Ahwatukee tattoo studio draws clients from near, far

DarkArt Tattoo owners Allen Gregg and Mark Melanson have not only built a distinguished reputation for their Ahwatukee studio but have the awards to prove why. (Courtesy DarkArt Tattoo)

Tattoos have come long way since the days of rudimentary butterflies and the like, and a studio in Ahwatukee Foothills has become renowned for creating original works of art instead of cookie-cutter stencils on skin.

DarkArt Tattoo Collective at 4923 E. Chandler Blvd., has seven artists, each with his or her own studio, who draw clients from all over the Valley and beyond. “All of our artists actually reside in different parts of Arizona,” said co-owner Mark Melanson of Queen Creek. “They typically bring all of their clientele here.”

When asked what sets this shop apart, co-owner Allen Gregg of San Tan Valley said, “The trophies in our rooms. We go to some of the biggest conventions in the world.”

Gregg, Melanson and the others attend major tattoo competitions in places like Los Angeles and Philadelphia as well as local ones, racking up accolades for everything from best small color to best black-and-gray to best horror tattoo of the day.

“Everyone here is unbelievably talented,” said Abby Danis, one of the shop’s artists and Gregg’s fiancée.

DarkArt Tattoo Collective also has broken down the intimidation barrier, she added. The bright and expansive lobby feels more like an upscale salon, with plush Victorian-style sofas and chandeliers, and the studios are tidy and clean.

“We have a very ardent desire to create a space for clients where they feel at home coming here and they feel comfortable,” Danis stated. “They can tell we all work together as a family and we want our clients to feel like they’re a part of that.”

Angelo Lambrou said the shop has “a great environment.”

“They make you feel welcome,” he said. “They go through the entire process of the setup in front of you; they open the needles in front of you; they make sure everything is nice, clean and sterile.”

According to a 2019 poll of about 1,000 people by Ipsos, 30 percent of Americans have at least one tattoo, up from 21 percent in 2012.

When Melanson started getting tattooed in his teens, he said, it was “more rebellious,” he noted. Now it’s mainstream, he said, and people from all walks of life get them.

And, they’re doing larger, more intricate and more realistic work than ever. Though Gregg and Melanson said there are no big trends like in the past (think lower back and “tribal” tattoos), portraits—especially of a loved one who has passed—are always popular. So too are women-empowerment themes, such as a woman’s face on a superhero.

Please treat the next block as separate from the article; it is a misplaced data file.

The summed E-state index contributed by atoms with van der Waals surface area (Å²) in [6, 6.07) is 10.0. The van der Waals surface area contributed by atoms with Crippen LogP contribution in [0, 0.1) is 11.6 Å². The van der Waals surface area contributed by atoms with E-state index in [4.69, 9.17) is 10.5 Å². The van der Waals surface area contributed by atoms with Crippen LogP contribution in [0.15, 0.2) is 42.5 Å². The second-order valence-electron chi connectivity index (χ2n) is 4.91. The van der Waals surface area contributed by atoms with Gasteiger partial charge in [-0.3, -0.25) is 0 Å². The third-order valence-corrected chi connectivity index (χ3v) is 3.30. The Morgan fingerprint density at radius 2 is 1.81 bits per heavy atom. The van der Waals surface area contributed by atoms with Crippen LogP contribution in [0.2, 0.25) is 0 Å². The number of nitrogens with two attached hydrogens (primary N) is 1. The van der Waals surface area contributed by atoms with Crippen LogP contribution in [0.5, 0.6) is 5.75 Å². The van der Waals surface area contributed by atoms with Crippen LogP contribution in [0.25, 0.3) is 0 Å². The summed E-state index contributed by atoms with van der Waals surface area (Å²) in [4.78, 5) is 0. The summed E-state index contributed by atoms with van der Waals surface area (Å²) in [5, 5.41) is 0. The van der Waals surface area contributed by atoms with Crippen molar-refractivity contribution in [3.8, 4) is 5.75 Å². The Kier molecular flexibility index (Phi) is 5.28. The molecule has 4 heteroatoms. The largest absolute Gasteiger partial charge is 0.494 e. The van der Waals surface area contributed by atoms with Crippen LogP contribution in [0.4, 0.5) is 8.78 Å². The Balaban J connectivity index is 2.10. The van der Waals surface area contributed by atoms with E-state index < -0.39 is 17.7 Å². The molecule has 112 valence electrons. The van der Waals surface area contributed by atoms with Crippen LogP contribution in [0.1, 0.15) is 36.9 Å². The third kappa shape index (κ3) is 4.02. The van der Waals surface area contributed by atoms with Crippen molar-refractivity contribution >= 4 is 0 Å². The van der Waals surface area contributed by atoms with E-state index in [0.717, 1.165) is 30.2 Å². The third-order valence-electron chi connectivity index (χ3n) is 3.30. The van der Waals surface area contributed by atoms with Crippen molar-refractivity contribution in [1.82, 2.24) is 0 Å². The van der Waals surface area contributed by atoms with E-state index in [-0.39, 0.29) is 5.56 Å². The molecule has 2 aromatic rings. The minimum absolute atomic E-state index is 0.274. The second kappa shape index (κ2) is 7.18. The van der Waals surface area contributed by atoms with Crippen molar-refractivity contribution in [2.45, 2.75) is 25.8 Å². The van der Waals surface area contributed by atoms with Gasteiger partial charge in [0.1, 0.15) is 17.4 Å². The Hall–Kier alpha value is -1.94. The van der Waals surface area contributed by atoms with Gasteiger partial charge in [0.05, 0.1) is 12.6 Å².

Though the minimum cost at DarkArt Tattoo Collective is $100, most clients get entire back pieces or custom sleeves (where an entire arm is covered) that can take 40 to 60 hours.

“Most of the people that come in to get tattooed, they’re sitting here for eight-plus hours at a time,” Melanson noted, adding that most become repeat customers.

Lambrou hired Melanson to do a Greek mythology-inspired back tattoo, which is nearly done, as well a leg tattoo. “I went through Mark’s Facebook profile and his portfolio, and I was blown away with his artwork and contacted him,” he said. “This is the only place I’ll ever go for tattoos.”

DarkArt Tattoo Collective’s artists work one-on-one with clients to develop a unique artwork rather than copying from something they found online.

Artist Joseph Parris of Arizona City said he is skilled at covering tattoos that didn’t turn out well, showing before-and-after photos of a crude, poorly drawn design that he masked with an attractive, detailed floral bouquet. “I try to design stuff to camouflage whatever it’s covering,” he said.

Unlike some unsavory shops, DarkArt refuses to tattoo anyone under the influence. “We all have families; all have kids,” Gregg said. “We have similar lifestyles to everyday workers. We don’t allow any drugs or drinking—none of that here.”

“It destroys a community and puts a bad name on these owners who are trying to do the right thing or change the tattoo industry,” Melanson said.

He added all the artists require clients to fill out a consent form noting medical concerns but they can work with those.

There’s also a mental health aspect, Melanson said.

“A lot of people use it as therapy,” he said. “It’s a release for them. Your head starts mellowing out…. People have said to me in the past, ‘It’s relaxing; it’s calming.’ They’re stressed out and it takes away all of that.”

“Me, personally, I hate getting tattoos. It hurts and I don’t like it. But I like the aftermath.”

DarkArt Tattoo Collective

4923 E. Chandler Blvd.

(at S. 48th St.), Ste. 303, Ahwatukee.

Hours: Noon to 8 p.m. daily

Info: 480-572-1201; darkarttattoocollective@gmail.com

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